Hurricane Harvey, the Category 4 storm that barreled into southeastern Texas on Friday evening, has shut down approximately a quarter of US gas production in the Gulf of Mexico.
According to Reuters, storm-related shutdowns have knocked approximately 428,568 barrels of oil per day off the US’ “roughly 1.75 million bpd pumped from the Gulf,” per the estimate of the Interior Department’s Bureau of Safety and Environmental Enforcement. That’s up from a Friday estimate of 22 percent, when numerous oil production facilities were taken offline in preparation for Harvey’s homecoming.
Per the Associated Press, before the hurricane made landfall on Friday night, “Dozens of oil and gas platforms had been evacuated, at least three refineries had closed and at least two petrochemical plants had suspended operations.” If the storm continues dumping tens of inches of water across large swathes of Texas, as is expected, flooding in the Houston and Beaumont areas could continue to affect oil production.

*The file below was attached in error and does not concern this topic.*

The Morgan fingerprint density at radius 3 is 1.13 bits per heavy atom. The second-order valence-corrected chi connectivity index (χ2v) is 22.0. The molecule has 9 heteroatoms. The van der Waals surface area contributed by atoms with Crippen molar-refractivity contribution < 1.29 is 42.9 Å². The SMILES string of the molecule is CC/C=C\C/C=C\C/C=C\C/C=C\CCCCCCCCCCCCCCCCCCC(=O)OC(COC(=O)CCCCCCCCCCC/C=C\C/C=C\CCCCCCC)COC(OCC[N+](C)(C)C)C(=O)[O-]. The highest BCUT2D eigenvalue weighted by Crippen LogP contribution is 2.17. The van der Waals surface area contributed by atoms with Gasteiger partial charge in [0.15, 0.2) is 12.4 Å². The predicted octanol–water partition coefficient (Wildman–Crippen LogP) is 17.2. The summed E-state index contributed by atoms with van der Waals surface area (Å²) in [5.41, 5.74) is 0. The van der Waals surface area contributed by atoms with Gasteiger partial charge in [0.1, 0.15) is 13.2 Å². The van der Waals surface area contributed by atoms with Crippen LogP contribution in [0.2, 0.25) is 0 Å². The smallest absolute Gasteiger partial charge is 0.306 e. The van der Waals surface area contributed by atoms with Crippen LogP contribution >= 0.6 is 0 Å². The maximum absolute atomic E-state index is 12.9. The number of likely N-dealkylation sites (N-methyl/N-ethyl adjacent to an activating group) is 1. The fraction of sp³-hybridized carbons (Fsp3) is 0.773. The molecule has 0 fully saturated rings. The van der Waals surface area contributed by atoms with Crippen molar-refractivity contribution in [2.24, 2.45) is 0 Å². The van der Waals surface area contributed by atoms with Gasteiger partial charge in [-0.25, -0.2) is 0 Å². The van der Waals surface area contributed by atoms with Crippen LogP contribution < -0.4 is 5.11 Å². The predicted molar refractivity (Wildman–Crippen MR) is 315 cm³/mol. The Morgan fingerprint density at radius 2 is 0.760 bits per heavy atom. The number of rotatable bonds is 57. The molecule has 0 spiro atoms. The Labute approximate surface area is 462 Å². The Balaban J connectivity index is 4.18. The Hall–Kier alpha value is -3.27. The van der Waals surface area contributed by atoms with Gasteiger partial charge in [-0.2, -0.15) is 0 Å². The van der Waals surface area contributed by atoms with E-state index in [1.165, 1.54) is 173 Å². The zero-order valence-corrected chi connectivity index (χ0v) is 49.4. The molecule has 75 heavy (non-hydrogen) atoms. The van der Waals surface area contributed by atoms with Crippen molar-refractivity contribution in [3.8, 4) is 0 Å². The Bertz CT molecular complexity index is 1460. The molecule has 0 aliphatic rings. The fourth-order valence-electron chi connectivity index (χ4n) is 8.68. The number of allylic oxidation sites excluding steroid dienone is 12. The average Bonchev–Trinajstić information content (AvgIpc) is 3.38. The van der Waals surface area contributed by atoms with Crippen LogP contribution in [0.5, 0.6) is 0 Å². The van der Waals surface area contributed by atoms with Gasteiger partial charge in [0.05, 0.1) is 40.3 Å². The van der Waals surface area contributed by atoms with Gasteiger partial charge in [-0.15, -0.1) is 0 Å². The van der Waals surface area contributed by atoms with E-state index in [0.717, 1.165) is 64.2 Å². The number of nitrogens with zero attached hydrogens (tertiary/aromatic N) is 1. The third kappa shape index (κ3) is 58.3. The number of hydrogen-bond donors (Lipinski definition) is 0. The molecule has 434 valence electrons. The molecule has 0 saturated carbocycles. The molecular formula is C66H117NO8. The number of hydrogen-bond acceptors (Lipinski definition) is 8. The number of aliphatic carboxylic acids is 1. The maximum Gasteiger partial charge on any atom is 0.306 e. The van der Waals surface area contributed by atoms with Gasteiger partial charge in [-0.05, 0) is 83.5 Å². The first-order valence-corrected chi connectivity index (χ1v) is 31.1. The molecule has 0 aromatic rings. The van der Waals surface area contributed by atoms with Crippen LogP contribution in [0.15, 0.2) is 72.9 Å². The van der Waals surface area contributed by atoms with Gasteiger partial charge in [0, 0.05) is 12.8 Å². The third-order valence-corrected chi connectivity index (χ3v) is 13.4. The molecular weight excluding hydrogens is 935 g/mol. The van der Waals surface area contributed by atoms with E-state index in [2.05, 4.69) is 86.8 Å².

The AP reported the Interior Department said personnel evacuated 86 of the 737 oil and gas platforms in the Gulf before the storm hit, contributing to the contraction. But analysts who spoke with the AP mostly predicted the shutdowns would have a minor and temporary effect on US gas-guzzling, with rises of five to 15 cents per gallon most likely, and a rise of 25 cents per gallon possible.
One fear going into Harvey was that the region’s heavy concentration of coastal oil and gas facilities put it at risk of a major disaster like the 2010 Deepwater Horizon blowout. A 2016 investigation by ProPublica and the Texas Tribune warned major storm damage to Houston petrochemical facilities could risk skyrocketing gas prices and flood shipping lanes with deadly toxins, wreaking ecological and economic havoc.
While reports have not yet indicated those warnings have come to fruition, officials are still assessing storm damage. Days of potentially catastrophic flooding ahead mean the region is not out of the danger zone yet, either.